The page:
Over the past thirty years, video games have become omnipresent in American popular culture. Children and adults alike get involved in gaming for entertainment and social engagement, as well as to take part in learning opportunities as varied as the technology itself. Reading primers are brought to life with colorful graphics and catchy, cartoon-filled comprehension exercises; guitar techniques are divulged by the hottest rock musicians; and precise hand-eye coordination is mastered by the surgeons of tomorrow. The latter is made possible with the help of not the latest console, but rather with game-inspired virtual reality (VR) laparoscopic surgical simulators.
Today’s surgical residents are tech-savvy. Indeed, they're more than likely to have a gaming console at home: according to a 2012 Neilson study, 56% of American households own an X-Box 360, Nintendo Wii, Playstation 3, or similar current generation gaming platform. And so residents are predisposed to appreciate the possibility of training through game-based simulation. VR laparoscopic surgical simulators allow residents to develop motor skills, including tool usage, dexterity, and carpal range, within a software program. During a training exercise, residents use realistic laparoscopic instruments to manipulate virtual objects by following along on a computer monitor. A wrong move immediately prompts the program to notify them through visual or physical cues, enabling understanding and correction of skill deficiencies.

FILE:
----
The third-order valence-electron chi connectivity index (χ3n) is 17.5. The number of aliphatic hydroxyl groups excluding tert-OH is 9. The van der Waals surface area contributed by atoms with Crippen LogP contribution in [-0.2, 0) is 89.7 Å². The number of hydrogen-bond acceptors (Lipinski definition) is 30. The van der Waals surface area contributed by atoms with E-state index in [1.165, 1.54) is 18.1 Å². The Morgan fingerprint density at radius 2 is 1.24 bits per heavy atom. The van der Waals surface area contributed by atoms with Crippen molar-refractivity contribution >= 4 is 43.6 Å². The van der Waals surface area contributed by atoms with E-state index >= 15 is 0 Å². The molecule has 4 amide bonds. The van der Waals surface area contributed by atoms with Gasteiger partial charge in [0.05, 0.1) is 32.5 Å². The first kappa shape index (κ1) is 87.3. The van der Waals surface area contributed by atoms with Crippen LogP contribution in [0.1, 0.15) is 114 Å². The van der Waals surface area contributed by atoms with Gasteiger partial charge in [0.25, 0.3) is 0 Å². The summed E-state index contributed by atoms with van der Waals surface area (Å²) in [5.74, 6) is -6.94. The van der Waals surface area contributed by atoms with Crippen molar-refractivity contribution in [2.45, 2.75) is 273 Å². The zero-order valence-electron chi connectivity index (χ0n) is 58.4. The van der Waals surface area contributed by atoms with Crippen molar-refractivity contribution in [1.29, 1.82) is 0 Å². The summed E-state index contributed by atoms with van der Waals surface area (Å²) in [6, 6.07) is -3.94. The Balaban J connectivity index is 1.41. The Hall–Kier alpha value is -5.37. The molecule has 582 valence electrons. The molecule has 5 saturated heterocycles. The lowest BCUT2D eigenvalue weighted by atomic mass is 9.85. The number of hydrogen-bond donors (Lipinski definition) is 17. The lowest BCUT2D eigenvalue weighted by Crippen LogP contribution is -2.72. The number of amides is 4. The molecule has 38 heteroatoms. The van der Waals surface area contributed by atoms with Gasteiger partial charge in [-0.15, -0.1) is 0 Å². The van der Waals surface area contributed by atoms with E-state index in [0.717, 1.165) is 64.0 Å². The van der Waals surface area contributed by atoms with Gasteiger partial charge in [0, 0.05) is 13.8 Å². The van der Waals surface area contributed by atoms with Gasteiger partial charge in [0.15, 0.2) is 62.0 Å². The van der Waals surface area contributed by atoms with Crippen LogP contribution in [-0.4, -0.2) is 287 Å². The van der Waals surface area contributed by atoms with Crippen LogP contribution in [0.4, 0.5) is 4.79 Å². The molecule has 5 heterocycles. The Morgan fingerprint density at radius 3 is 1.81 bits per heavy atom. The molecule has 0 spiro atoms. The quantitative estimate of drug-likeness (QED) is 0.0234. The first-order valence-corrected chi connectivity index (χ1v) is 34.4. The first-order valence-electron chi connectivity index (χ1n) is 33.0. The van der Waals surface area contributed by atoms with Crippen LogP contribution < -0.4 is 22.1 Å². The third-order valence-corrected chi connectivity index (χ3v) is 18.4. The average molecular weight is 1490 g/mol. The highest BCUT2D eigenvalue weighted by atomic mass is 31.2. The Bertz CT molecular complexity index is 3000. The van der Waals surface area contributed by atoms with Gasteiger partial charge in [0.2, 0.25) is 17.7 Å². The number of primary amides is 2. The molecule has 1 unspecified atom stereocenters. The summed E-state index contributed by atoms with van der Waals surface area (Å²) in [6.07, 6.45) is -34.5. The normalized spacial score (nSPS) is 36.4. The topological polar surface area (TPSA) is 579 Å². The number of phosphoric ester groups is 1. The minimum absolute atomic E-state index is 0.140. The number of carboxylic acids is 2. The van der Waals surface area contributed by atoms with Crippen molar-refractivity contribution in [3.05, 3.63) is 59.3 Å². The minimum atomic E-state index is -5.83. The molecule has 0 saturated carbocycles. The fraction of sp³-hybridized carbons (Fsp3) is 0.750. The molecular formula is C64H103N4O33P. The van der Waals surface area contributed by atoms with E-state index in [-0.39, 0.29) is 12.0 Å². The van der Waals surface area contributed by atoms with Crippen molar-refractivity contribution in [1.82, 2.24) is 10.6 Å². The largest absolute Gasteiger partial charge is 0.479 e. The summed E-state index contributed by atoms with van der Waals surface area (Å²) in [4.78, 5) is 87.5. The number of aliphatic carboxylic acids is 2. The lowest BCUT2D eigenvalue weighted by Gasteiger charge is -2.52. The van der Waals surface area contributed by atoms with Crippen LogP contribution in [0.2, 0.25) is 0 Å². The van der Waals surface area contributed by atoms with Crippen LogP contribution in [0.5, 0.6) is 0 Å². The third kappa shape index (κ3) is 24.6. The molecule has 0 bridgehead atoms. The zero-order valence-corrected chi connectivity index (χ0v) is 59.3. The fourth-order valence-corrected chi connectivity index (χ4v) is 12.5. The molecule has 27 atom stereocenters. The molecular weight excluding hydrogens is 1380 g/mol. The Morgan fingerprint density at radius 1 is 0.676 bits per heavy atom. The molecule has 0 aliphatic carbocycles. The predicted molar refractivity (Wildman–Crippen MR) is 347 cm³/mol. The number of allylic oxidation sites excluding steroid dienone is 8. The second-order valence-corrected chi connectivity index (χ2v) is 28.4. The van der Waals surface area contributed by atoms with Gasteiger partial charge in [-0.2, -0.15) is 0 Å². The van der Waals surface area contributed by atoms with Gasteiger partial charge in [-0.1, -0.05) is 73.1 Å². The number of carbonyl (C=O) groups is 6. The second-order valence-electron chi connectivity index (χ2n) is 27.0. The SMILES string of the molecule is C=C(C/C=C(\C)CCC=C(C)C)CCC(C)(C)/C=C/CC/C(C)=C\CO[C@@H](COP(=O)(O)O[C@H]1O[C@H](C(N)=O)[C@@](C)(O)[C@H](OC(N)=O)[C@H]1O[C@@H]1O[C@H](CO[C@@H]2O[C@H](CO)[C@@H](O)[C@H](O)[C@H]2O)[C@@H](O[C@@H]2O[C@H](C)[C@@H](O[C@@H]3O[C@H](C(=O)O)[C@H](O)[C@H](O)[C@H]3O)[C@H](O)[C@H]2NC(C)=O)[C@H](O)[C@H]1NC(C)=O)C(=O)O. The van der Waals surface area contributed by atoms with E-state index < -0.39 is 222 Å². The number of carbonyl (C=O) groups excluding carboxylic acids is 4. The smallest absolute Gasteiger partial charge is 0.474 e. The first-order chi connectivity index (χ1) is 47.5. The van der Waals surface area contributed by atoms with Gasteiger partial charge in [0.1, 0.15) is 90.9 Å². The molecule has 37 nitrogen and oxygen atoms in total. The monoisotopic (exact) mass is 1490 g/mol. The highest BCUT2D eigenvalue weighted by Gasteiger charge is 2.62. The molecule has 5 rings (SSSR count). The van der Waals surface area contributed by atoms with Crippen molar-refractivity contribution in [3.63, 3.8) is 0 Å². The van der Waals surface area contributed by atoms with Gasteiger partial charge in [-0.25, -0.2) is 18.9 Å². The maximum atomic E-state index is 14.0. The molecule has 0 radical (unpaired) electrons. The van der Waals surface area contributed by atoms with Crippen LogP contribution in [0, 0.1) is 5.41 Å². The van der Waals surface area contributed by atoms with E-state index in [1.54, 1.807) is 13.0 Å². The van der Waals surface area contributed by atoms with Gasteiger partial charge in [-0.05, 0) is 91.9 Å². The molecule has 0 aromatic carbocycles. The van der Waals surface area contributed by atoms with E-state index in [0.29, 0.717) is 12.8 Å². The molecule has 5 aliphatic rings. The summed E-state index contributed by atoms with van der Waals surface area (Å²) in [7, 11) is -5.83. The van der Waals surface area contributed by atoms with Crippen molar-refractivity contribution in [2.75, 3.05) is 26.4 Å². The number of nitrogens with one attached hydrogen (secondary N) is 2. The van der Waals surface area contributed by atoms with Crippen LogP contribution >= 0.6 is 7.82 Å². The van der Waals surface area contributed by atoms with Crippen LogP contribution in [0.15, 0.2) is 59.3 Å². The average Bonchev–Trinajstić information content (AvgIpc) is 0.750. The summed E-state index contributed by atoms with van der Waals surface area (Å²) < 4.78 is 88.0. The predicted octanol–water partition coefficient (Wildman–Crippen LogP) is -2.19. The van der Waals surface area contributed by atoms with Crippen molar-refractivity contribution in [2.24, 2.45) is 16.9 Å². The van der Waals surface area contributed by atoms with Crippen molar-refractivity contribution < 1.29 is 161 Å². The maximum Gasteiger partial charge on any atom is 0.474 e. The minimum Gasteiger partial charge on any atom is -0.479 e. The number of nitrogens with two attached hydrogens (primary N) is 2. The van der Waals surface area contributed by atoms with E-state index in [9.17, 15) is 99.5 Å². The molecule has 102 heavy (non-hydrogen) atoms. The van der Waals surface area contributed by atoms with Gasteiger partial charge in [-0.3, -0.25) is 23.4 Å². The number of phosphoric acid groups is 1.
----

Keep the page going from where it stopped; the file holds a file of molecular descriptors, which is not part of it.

Like video games, VR laparoscopic surgical simulators encourage users to practice until they receive a high score. Residents can complete exercises repeatedly, move on to higher levels requiring more skill and expertise, and see how they rank in comparison to their peers. It becomes an appealing – and even fun – challenge to master the virtual laparoscopic program and rank locally, regionally, nationally, and beyond. And because increasingly advanced educational tracts may be available, residents will always be motivated to continue their training.
Laparoscopic surgical simulators also give residents the opportunity to develop skills in a safe environment. They're free to make mistakes – and learn to improve on them – without running the risk of harming an actual patient. And when it's time to perform an actual laparoscopic procedure, they'll have clocked many hours of training, making them better able to perform at a higher caliber from the start.
Gaming technology can lead users into new worlds, help them unlock artistic potential, and sometimes even educate them in a specialty as delicate, attention-demanding, and intense as surgery. When coupled with traditional surgical training program curricula, laparoscopic surgical simulators allow residents to develop their skills – and have fun in the process.